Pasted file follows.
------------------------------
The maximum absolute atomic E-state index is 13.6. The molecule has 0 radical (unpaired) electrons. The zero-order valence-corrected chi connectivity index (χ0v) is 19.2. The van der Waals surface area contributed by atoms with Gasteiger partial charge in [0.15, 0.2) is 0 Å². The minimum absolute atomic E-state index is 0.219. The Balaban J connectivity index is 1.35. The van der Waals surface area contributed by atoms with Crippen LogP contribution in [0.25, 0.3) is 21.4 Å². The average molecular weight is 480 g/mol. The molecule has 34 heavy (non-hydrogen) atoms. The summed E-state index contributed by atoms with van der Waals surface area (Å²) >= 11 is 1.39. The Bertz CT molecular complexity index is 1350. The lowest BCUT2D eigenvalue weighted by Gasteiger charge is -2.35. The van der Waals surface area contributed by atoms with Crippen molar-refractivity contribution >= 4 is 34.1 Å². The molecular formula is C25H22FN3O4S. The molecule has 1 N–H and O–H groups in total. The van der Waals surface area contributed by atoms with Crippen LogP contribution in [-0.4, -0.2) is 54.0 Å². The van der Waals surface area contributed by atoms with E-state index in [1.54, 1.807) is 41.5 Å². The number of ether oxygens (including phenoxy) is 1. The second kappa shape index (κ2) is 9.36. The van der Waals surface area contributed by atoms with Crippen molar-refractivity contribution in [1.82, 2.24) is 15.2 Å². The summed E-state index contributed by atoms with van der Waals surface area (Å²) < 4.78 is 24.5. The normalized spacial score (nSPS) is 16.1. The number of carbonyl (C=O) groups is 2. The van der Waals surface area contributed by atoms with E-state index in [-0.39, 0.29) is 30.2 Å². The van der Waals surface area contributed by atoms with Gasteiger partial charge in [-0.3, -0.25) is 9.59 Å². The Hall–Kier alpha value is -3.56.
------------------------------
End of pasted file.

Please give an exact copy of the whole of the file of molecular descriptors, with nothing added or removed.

The maximum absolute atomic E-state index is 13.6. The molecule has 0 radical (unpaired) electrons. The zero-order valence-corrected chi connectivity index (χ0v) is 19.2. The van der Waals surface area contributed by atoms with Gasteiger partial charge in [0.15, 0.2) is 0 Å². The minimum absolute atomic E-state index is 0.219. The Balaban J connectivity index is 1.35. The van der Waals surface area contributed by atoms with Crippen LogP contribution in [0.25, 0.3) is 21.4 Å². The average molecular weight is 480 g/mol. The molecule has 34 heavy (non-hydrogen) atoms. The summed E-state index contributed by atoms with van der Waals surface area (Å²) >= 11 is 1.39. The Bertz CT molecular complexity index is 1350. The lowest BCUT2D eigenvalue weighted by Gasteiger charge is -2.35. The van der Waals surface area contributed by atoms with Crippen molar-refractivity contribution >= 4 is 34.1 Å². The molecular formula is C25H22FN3O4S. The molecule has 1 N–H and O–H groups in total. The van der Waals surface area contributed by atoms with Crippen LogP contribution in [-0.4, -0.2) is 54.0 Å². The van der Waals surface area contributed by atoms with E-state index in [1.54, 1.807) is 41.5 Å². The number of ether oxygens (including phenoxy) is 1. The second kappa shape index (κ2) is 9.36. The van der Waals surface area contributed by atoms with Crippen molar-refractivity contribution in [1.82, 2.24) is 15.2 Å². The summed E-state index contributed by atoms with van der Waals surface area (Å²) < 4.78 is 24.5. The normalized spacial score (nSPS) is 16.1. The number of carbonyl (C=O) groups is 2. The van der Waals surface area contributed by atoms with E-state index in [-0.39, 0.29) is 30.2 Å². The van der Waals surface area contributed by atoms with Gasteiger partial charge in [-0.3, -0.25) is 9.59 Å². The Hall–Kier alpha value is -3.56.